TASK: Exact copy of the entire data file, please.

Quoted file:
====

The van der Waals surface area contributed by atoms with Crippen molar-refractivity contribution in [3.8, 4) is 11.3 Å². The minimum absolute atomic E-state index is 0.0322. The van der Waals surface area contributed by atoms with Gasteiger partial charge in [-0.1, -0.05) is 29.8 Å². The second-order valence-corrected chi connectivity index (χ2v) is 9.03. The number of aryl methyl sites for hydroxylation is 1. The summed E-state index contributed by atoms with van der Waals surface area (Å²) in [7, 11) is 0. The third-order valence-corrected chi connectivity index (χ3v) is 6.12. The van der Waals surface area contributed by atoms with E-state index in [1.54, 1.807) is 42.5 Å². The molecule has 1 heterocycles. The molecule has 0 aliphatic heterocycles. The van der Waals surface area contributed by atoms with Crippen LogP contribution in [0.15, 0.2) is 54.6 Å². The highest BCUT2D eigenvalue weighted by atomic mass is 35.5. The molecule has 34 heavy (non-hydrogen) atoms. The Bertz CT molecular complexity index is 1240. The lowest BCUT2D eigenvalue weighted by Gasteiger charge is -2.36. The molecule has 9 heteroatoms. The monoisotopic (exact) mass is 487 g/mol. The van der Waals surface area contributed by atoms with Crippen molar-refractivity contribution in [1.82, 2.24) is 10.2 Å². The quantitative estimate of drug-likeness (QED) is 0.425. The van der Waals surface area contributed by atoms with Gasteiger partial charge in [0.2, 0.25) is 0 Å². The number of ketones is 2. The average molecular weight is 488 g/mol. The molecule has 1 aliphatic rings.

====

The van der Waals surface area contributed by atoms with Crippen molar-refractivity contribution in [3.8, 4) is 11.3 Å². The minimum absolute atomic E-state index is 0.0322. The van der Waals surface area contributed by atoms with Gasteiger partial charge in [-0.1, -0.05) is 29.8 Å². The second-order valence-corrected chi connectivity index (χ2v) is 9.03. The number of aryl methyl sites for hydroxylation is 1. The summed E-state index contributed by atoms with van der Waals surface area (Å²) in [7, 11) is 0. The third-order valence-corrected chi connectivity index (χ3v) is 6.12. The van der Waals surface area contributed by atoms with E-state index in [1.54, 1.807) is 42.5 Å². The molecule has 1 heterocycles. The molecule has 0 aliphatic heterocycles. The van der Waals surface area contributed by atoms with Crippen LogP contribution in [0.15, 0.2) is 54.6 Å². The highest BCUT2D eigenvalue weighted by atomic mass is 35.5. The molecule has 34 heavy (non-hydrogen) atoms. The Bertz CT molecular complexity index is 1240. The lowest BCUT2D eigenvalue weighted by Gasteiger charge is -2.36. The molecule has 9 heteroatoms. The monoisotopic (exact) mass is 487 g/mol. The van der Waals surface area contributed by atoms with Crippen molar-refractivity contribution in [1.82, 2.24) is 10.2 Å². The quantitative estimate of drug-likeness (QED) is 0.425. The van der Waals surface area contributed by atoms with Gasteiger partial charge in [0.2, 0.25) is 0 Å². The number of ketones is 2. The average molecular weight is 488 g/mol. The molecule has 1 aliphatic rings.